Fighting infections after chemotherapy, do patients need to be revaccinated?

Breast Cancer Research today publishes an article highlighting the effects chemotherapy has on a patient’s ability to fight infection. Sarah Theissen explains more about the findings here and also asks chemotherapy patients for their perspective.

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Breast cancer is the most common malignancy in women, causing more than half a million deaths annually worldwide. Typical treatment is surgery, usually combined with targeted therapy and/or radiation. However, in a third of cases patients present tumors that display poor prognosis features, are too big or lack targetable receptors, resulting in the need for chemotherapy.

Chemotherapy drugs work on cells that are actively reproducing, either by damaging DNA or acting on various stages of the cell cycle. Since cancer cells divide much more often than most normal cells, they are more likely to be killed by chemotherapy.

Chemotherapy still causes a range of side effects on non-target tissues, including substantial impacts on the immune system.

Unfortunately, chemotherapy still causes a range of side effects on non-target tissues, including substantial impacts on the immune system. Neutropenia is often regarded as the most serious haematological toxicity and can be associated with infections that may force chemotherapy dose reduction and/or delays that may compromise treatment.

Neutrophil levels eventually recover after therapy with appropriate management and this transient neutropenia is not thought to have permanent consequences.

However, chemotherapy also affects the adaptive immune system, and by contrast, there is evidence these effects may cause more long-lived changes to immunity, although studies in the context of modern chemotherapy regimens and particularly with respect to B lymphocytes are lacking.

A study published in Breast Cancer Research today, analyzed lymphocyte levels and phenotypes in a cohort of 62 breast cancer patients before and at various time-points after chemotherapy, in an effort to understand the longer-term changes associated with chemotherapy and the clinico-pathological factors that may influence them.

What did the study find?

Levels of B, T and Natural Killer (NK) cells were found to be significantly reduced two weeks after chemotherapy, with B cells demonstrating a particularly dramatic depletion, falling to 5.4% of pre-chemotherapy levels.

Levels of all cells recovered to some extent, although B and CD4+ T cells remained significantly depleted even nine months post-chemotherapy.

Levels of all cells recovered to some extent, although B and CD4+ T cells remained significantly depleted even nine months post-chemotherapy. Phenotypes of repopulating B and CD4+ T cells were significantly different from, and showed no sign of returning to pre-chemotherapy profiles.

Repopulating B cells were highly depleted in memory cells, with proportions of memory cells falling from 38% to 10%. Conversely, repopulating CD4+ T cells were enriched in memory cells, which increased from 63% to 75%.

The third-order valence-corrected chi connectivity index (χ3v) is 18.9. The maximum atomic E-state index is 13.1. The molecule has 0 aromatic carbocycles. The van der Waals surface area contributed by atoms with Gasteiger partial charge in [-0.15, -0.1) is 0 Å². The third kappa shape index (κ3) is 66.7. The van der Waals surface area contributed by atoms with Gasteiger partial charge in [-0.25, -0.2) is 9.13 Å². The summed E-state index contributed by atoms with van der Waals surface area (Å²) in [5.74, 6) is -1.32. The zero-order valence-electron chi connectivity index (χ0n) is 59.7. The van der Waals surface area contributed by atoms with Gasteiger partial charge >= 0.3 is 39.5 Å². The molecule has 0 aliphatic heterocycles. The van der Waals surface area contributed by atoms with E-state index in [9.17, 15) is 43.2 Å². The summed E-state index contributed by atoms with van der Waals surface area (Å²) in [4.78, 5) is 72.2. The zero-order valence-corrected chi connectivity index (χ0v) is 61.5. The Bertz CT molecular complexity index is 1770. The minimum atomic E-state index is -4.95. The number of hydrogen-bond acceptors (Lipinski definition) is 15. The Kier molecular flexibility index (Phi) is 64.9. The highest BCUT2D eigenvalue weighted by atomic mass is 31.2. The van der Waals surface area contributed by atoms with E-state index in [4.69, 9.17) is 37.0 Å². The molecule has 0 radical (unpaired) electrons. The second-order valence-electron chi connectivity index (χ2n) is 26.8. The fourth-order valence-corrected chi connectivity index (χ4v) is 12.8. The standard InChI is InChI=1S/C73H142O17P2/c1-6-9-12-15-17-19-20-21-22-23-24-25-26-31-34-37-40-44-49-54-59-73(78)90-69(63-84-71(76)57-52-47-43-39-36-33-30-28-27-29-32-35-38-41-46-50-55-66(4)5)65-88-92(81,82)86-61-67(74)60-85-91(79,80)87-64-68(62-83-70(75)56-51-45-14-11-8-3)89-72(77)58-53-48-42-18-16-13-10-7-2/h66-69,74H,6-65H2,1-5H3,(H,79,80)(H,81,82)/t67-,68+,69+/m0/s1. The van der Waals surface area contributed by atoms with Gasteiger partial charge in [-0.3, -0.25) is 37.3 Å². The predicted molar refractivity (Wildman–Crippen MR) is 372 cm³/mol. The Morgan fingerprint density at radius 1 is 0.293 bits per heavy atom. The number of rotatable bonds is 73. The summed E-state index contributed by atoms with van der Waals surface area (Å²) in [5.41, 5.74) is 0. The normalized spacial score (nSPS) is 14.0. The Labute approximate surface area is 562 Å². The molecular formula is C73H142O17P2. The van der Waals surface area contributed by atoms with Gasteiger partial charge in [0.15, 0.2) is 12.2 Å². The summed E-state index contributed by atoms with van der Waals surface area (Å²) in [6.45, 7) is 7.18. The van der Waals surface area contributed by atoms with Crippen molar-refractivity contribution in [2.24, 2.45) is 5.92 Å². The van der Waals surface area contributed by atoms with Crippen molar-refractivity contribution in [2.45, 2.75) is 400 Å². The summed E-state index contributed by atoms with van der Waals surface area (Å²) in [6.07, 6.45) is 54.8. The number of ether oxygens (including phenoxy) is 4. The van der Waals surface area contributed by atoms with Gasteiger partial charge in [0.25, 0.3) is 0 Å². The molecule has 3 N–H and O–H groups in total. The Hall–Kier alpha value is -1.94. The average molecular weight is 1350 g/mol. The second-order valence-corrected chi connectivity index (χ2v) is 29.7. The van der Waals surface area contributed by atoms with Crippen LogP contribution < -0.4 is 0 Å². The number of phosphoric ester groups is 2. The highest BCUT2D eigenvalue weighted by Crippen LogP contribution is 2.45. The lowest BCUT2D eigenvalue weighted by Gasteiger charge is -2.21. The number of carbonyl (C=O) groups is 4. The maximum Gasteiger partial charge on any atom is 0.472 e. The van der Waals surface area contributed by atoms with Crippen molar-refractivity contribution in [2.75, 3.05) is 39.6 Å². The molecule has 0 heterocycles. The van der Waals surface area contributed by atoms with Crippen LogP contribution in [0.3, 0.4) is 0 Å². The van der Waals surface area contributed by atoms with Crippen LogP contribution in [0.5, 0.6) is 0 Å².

It was also found that smoking was associated with significant differences in depletion extent and repopulation dynamics when compared to non-smokers. Given the profound changes in levels and phenotypes of B and CD4+ T cells, the researchers next investigated whether circulating antibody levels were also altered, suggesting that antibody-mediated immunity might potentially be affected.

Antibody titres pneumococcal and tetanus antigens were measured, since immuno-reactivity against these antigens is typical within UK populations due to national vaccination programmes. Titres of anti-pneumococcal and anti-tetanus antibodies were both significantly reduced post-chemotherapy and did not recover during the study.

Further investigations are needed to assess whether clinical management should be modified to avoid the worst impacts on the immune system. It also needs to be addressed whether revaccination against common immunogens should be considered in some cases.

What do patients think?

We spoke to Breast Cancer Now patient advocates to find out if they had experienced an increase in infections following chemotherapy. A woman called Susan mentioned that six months following chemo she had a bilateral reconstruction, during which she contracted a major bacterial infection that took several months to treat.

I now seem to pick up germs more easily in spite of improved diet and well-being.


Sophia
Patient advocate, Breast Cancer Now

She said, “I have no idea if this was related, but it took me a full 12 months to feel well.” Another patient called Sophia revealed that 14 months since her last chemo, her white blood cell count is still lower than normal. “I now seem to pick up germs more easily in spite of improved diet and well-being,” she recalls. “I almost always get ill with an upset stomach when I go to stay with friends whereas I didn’t before.” Just like Sophia, another patient called Eithne mentioned that she suffers from recurrent mouth ulcers, which have been shown to be caused by immunodeficiency.

While the focus of breast cancer treatment rightly remains on effective cancer cures, it is obvious that other aspects of post-treatment welfare as well as raising awareness of these longer-term side-effects require additional attention.

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One Comment

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Frances

Yes immune system does seem to be depleted after chemotherapy. I had 3 months taxol/carbo for uterine ovarian cancer. In the following year I was treated three times with antibiotics for 3 different infections which I would not normally have contracted.

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